by Manuel Weeks
Bu Xiangzhi Clear Leader
Kiril Georgiev and Bu Xiangzhi
The top four boards all saw decisive results as the tournament favourites made their move. China’s Bu Xiangzhi is still the clear leader after defeating former Gibtelcom masters winner Bulgarian GM Kiril Georgiev in a doubled edged Slav defence. You don’t often see Black castle queenside in q-pawn games but this fashionable line, made popular by Alexander Morozevich it is common. Bu offered a trade of queens on move 29 that could not be accepted.
Bu’s play has seemed effortless in that no real fireworks have occurred but more a steady grinding down of his opponents has happened.He has been very successful with such an approach to reach his high rating.
A Chinese male player lost a game for the first time yesterday. Ukrainian GM Zahar Efimenko sacrificed a piece speculatively in a Sicilian Najdorf. It looked for a long time that there was no compensation for the piece in the form of a direct attack on the white king but in fact Efimenko captured the white kingside pawns and with the help of his own monarchs guided one of them to the finish line.
Wang Hao and Zahar Efimenko
Here the fireworks began with 20…Nxb2
And yet the game had the final picturesque position.
Even though Wang Hao is still a piece up the Black h-pawn is unstoppable.
There was an excellent masterclass given in the evening by Moldovian Grandmaster Viktor Bologan. It would have been easier for him to show a game he had analysed in detail from past years but the bulk of his lecture was his game that he had played that day against former Women’s World Champion Antoaneta Stefanova. He admitted that he had sacrificed a little incorrectly but it was a game to remind him of his own youth. The in house commentator, Stuart Conquest, thought that the position must be won for black but it is no so easy to defend against Bologan in this mood. In time trouble Stefanova failed to find the best defence and after five and half hours the point went to the man from Moldova.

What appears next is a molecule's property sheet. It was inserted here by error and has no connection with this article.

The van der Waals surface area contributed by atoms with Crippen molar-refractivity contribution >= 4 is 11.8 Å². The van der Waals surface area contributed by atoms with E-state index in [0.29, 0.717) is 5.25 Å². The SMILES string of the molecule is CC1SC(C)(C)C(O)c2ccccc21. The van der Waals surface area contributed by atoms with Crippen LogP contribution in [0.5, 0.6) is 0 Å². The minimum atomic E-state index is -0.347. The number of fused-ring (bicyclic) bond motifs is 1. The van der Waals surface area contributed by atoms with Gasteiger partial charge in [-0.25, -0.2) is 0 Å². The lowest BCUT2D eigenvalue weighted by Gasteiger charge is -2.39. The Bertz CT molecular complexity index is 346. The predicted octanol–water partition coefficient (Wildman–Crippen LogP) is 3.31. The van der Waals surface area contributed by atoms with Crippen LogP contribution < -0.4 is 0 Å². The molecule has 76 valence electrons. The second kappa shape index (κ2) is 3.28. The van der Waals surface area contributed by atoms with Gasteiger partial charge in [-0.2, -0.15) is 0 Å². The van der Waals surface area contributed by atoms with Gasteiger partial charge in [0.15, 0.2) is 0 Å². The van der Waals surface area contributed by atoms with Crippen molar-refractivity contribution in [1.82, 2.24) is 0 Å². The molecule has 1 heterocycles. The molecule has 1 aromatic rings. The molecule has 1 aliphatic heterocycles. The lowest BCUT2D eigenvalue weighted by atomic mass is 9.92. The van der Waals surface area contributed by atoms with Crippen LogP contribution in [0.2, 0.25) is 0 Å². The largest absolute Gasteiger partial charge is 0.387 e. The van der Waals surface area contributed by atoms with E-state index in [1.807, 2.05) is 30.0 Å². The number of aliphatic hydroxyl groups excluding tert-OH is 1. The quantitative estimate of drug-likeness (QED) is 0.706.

Antoaneta Stefanova and Victor Bologan
Here White played the tactical shot, 26.Rxg6+,fxg6 followed by 27.Qd3!
Wang Yue played the game we all wish we could play against Nordic champion Emanuel Berg, full of small tactics, always a little better. A true virtuoso performance. Not as wild as the previous games but no less enjoyable to play through.
Wang Yue and Emmanuel Berg
Here the top seed played 21.f4 temporarily giving up material but the piece will always be won back. What was most impressive was that he always managed to keep the pressure on his experienced opponent till he lost a pawn and later the game. A game well worth playing through!
The question remains whether Bu can keep up such an incredible run and remain in the lead. The list of pursuers is impressive with his own countrymen plus the might of Ukraine and Moldova on his coat tails. In some way the tournament has been a battle between the traditional countries where chess has been ingrained in the culture for centuries and the new superpower of China. The popular opinion says that the Chinese are extremely tactical in their games, always looking for the combinational solution even in quiet positions. With three rounds to go the scene is set up for an enthralling finish.